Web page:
When a defendant is admitted to probation and that probation is subsequently revoked, the court may sentence the defendant to any sentence that would have been appropriate for the original offense. (People v. Bullion, 21 Ill. App.3d 297, 314 N.E.2d 731 (5th Dist. 1974).) The sentence imposed in the instant case was within statutory limits. Ill. Rev. Stat. 1975, ch. 38, pars. 19-1, 1005-8-1(b)(3), 1005-8-1(c)(3).
1, 2 The trial court, in considering the sentence to be imposed, must consider the nature and circumstances of the offense and the history and character of the defendant, particularly where the minimum sentence imposed is greater than the minimum established by statute. (Ill. Rev. Stat. 1975, ch. 38, par. 1005-8-1(c)(3); People v. Coultas, 30 Ill. App.3d 81, 332 N.E.2d 169 (5th Dist. 1975).) Where a defendant is sentenced following revocation of probation, it is proper for the trial court to consider defendant's conduct on probation in assessing his history, character and rehabilitative potential. (People v. Ford, 4 Ill. App.3d 291, 280 N.E.2d 728 (1st Dist. 1972); People v. Tatum, 29 Ill. App.3d 251, 330 N.E.2d 281 (4th Dist. 1975).) It follows, therefore, that if the defendant's conduct on probation reflects poorly on his rehabilitative potential, the trial court may impose a more severe sentence than the one which he may have initially imposed. (People v. Koppen, 29 Ill. App.3d 29, 329 N.E.2d 421 (2d Dist. 1975); People v. Driskill, 5 Ill. App.3d 46, 282 N.E.2d 480 (1st Dist. 1972).) It is illogical to argue, as defendant does in this case, that conduct while on probation may not be considered in fixing punishment on the original conviction. Aside from the fact that defendant violated probation, the sentencing court would be confronted with the exact circumstances which originally led it to believe defendant to be a fit subject for probation. It would follow that the trial court's only alternative would be to place defendant on probation again. We do not believe the discretion of the sentencing court should be so absurdly circumscribed by such tortured logic.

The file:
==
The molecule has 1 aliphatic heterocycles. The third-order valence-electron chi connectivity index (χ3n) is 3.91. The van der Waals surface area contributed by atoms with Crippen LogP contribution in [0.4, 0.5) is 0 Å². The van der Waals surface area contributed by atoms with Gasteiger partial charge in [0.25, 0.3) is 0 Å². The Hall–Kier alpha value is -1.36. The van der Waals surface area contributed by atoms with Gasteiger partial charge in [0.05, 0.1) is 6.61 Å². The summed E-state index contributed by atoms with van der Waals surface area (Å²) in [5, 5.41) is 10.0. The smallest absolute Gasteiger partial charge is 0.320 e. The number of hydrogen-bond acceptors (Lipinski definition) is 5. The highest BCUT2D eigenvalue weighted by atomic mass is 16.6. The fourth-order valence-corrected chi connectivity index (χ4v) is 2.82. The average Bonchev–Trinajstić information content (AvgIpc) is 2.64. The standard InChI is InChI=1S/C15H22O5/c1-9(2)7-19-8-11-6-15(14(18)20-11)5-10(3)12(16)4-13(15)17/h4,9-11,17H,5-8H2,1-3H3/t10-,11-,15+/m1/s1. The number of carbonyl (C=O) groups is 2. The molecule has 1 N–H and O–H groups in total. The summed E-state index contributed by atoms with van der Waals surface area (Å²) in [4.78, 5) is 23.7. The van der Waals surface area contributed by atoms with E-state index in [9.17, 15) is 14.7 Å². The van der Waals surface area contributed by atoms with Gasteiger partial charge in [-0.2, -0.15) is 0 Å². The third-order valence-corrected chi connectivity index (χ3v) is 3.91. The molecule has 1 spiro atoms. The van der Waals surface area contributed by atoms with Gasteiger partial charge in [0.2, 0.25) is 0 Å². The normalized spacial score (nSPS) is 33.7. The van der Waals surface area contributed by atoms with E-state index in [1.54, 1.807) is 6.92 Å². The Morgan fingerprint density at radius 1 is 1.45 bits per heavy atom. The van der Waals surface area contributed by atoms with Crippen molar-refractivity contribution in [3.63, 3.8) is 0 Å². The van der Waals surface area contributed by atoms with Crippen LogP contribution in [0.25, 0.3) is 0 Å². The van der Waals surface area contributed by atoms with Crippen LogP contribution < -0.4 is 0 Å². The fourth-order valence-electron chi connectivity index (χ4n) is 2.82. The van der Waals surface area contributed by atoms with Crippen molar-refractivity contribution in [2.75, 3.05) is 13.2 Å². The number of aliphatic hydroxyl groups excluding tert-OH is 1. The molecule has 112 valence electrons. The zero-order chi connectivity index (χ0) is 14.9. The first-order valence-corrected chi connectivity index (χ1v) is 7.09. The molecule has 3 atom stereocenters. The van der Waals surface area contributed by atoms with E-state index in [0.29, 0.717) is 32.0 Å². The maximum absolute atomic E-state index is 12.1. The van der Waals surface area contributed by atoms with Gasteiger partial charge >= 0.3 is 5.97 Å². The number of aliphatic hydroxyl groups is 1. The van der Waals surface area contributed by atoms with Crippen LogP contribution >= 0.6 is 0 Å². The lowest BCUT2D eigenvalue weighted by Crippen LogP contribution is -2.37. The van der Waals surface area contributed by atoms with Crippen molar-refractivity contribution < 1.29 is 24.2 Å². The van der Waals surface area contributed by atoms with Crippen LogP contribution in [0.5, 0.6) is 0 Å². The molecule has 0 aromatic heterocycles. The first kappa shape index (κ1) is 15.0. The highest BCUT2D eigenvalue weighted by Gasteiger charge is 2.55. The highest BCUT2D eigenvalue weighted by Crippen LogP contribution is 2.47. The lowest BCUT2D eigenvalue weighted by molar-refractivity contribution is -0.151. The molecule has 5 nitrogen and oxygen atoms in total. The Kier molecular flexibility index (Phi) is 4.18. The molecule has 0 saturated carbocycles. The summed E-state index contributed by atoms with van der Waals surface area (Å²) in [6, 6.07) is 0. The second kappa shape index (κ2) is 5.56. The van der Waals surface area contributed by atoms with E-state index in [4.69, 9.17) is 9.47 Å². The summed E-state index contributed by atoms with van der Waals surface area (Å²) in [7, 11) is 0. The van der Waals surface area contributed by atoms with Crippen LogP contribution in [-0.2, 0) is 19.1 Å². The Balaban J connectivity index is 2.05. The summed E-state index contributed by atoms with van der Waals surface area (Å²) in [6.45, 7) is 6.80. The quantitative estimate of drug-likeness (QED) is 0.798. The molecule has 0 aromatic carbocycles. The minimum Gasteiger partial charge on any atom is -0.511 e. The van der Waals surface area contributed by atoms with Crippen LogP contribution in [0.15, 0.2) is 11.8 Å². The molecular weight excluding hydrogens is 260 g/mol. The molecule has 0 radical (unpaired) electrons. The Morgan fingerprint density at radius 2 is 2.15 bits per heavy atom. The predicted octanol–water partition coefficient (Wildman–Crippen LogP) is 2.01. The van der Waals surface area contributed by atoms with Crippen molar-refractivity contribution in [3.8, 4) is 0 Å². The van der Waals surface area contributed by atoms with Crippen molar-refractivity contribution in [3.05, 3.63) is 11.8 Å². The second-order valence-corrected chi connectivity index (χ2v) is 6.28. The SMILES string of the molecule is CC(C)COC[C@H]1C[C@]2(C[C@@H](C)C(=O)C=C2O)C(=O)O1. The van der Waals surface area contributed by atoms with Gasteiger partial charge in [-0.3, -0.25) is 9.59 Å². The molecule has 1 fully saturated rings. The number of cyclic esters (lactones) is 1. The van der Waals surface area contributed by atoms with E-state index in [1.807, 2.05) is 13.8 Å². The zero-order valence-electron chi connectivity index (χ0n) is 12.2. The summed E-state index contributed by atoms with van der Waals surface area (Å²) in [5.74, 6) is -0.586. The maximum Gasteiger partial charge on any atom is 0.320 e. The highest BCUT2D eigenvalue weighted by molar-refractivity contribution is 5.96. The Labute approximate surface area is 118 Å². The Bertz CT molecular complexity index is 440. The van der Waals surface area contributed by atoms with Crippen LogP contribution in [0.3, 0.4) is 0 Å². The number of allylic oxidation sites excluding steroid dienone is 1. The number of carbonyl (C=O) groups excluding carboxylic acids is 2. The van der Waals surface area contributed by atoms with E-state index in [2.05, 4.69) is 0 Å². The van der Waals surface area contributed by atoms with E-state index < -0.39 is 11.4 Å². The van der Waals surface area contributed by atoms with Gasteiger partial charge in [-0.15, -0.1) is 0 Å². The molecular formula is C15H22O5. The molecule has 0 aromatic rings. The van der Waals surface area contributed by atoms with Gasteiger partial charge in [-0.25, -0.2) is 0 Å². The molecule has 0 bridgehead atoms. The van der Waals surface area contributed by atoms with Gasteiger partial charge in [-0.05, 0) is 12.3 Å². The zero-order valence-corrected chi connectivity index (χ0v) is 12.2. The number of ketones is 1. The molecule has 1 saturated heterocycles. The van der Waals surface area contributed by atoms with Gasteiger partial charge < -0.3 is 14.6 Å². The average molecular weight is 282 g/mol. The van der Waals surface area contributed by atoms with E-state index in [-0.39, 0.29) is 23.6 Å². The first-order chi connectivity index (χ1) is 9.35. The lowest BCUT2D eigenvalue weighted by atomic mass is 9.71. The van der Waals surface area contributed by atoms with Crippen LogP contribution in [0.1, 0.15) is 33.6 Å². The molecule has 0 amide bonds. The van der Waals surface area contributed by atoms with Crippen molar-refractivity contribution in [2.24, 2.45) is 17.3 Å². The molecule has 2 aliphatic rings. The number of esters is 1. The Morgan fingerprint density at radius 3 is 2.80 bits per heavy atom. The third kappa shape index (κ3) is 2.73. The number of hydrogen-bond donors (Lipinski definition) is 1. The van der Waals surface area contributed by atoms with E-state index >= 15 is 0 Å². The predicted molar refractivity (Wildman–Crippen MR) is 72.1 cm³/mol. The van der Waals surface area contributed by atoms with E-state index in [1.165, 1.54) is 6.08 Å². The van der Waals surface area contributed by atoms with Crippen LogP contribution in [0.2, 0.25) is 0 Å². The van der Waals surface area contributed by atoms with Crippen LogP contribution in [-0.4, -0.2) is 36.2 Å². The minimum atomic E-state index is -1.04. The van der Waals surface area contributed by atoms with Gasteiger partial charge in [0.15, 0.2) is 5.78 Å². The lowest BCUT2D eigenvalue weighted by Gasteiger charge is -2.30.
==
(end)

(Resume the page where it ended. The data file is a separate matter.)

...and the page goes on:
In the instant case, defendant's prior criminal record shows a conviction in 1973 for battery and, in 1974, a sentence of two year's probation without judgment of guilt for the misdemeanor of unlawful possession of cannabis under 2.5 grams. The trial court properly considered these prior offenses, as well as defendant's conduct on probation, in assessing defendant's history, character and rehabilitative potential. While it is unfortunate that defendant lost his job in Texas, we cannot say that the trial court abused its discretion in imposing a sentence greater than the statutory minimum.
The decision of the Circuit Court of Madison County is affirmed.
JONES, J., concurs.
Mr. JUSTICE GEORGE J. MORAN, dissenting:
In my opinion while continued probation does not accurately reflect the defendant's rehabilitative potential, neither does a sentence of two to six years imprisonment for the original burglary conviction. It is relevant to note that defendant was also denied credit for the 7 1/2 months he spent on probation, making his sentence even more severe. There was a notable absence of aggravating circumstances surrounding defendant's original crime that leads me to conclude that the trial court abused its discretion in resentencing the defendant to a higher than minimum term of imprisonment, even with the additional factor of the defendant's lower rehabilitative potential as shown by his subsequent act of petty theft.